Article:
‘We mustn’t allow ourselves to become the dupes of nostalgia,’ he writes in his chapters on ‘Holy Theatre’, or the ‘invisible made visible’: ‘The best of the romantic theatre, the civilized pleasures of the opera and the ballet were in any event gross reductions of an art sacred in its origins. Over the centuries the Orphic Rites turned into the Gala Performance – slowly and imperceptibly the wine was adulterated drop by drop.’

Our feeling was that marriage was a re-enactment of half-remembered, old-fashioned traditions; it was what Brook might call ‘deadly theatre’ – a faded facsimile of what it originally meant, lacking in relevance to modern relationships.

Photo by Rob Laughter on Unsplash

Like Peter Brook, I believe in the power of ceremonies. I believe in the symbolic power of standing up in front of a gathering of your friends and family and declaring a lifelong commitment to another person. I also believe in words and symbols and want the words and symbols that we use and say to be as honest and true to what we really mean to each other.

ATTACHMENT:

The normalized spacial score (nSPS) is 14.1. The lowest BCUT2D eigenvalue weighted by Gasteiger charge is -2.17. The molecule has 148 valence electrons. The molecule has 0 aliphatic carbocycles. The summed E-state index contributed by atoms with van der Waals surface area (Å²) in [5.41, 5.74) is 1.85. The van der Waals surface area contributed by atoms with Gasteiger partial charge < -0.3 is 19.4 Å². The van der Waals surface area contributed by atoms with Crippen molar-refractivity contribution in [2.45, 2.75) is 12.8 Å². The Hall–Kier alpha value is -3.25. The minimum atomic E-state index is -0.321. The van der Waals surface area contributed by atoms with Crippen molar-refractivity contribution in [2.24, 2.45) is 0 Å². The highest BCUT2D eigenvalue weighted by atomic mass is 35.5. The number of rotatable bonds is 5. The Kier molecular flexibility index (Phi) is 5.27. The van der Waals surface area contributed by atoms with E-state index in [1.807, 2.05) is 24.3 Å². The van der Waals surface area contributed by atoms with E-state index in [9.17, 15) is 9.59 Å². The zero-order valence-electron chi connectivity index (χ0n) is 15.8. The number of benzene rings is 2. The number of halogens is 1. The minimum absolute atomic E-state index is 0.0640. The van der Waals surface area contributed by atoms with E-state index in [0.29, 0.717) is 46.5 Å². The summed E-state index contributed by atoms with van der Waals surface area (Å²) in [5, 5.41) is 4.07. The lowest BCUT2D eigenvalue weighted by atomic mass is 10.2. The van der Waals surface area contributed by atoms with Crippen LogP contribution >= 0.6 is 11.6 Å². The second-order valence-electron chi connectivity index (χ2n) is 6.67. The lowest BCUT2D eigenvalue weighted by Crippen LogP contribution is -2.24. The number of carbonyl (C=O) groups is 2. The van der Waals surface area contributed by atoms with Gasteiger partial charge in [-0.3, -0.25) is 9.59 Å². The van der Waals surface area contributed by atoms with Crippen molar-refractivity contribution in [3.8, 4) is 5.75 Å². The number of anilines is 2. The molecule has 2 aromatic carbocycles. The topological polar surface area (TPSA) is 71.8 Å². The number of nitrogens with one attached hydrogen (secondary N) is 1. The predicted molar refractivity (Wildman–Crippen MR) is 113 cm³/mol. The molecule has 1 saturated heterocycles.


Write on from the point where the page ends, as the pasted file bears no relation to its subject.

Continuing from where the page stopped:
The most difficult discussion about our choice was with very close friends of ours, a same-sex male couple who chose to get married once it was made legal for them to do so. Their choice, aside from being what felt right for them, was a celebration of social and legal equality with heterosexual couples. While some same-sex couples didn’t want marriage because of its patriarchal connotations, for them it was the right choice. They wanted a marriage.

The civil partnership was originally introduced as a halfway house in the UK before marriage was made legal for gay couples. Marriage still holds status in our society, and offering gay couples the CP but not marriage was considered by some members of the LGBTQ community as a way of diminishing their relationships in the eyes of wider society.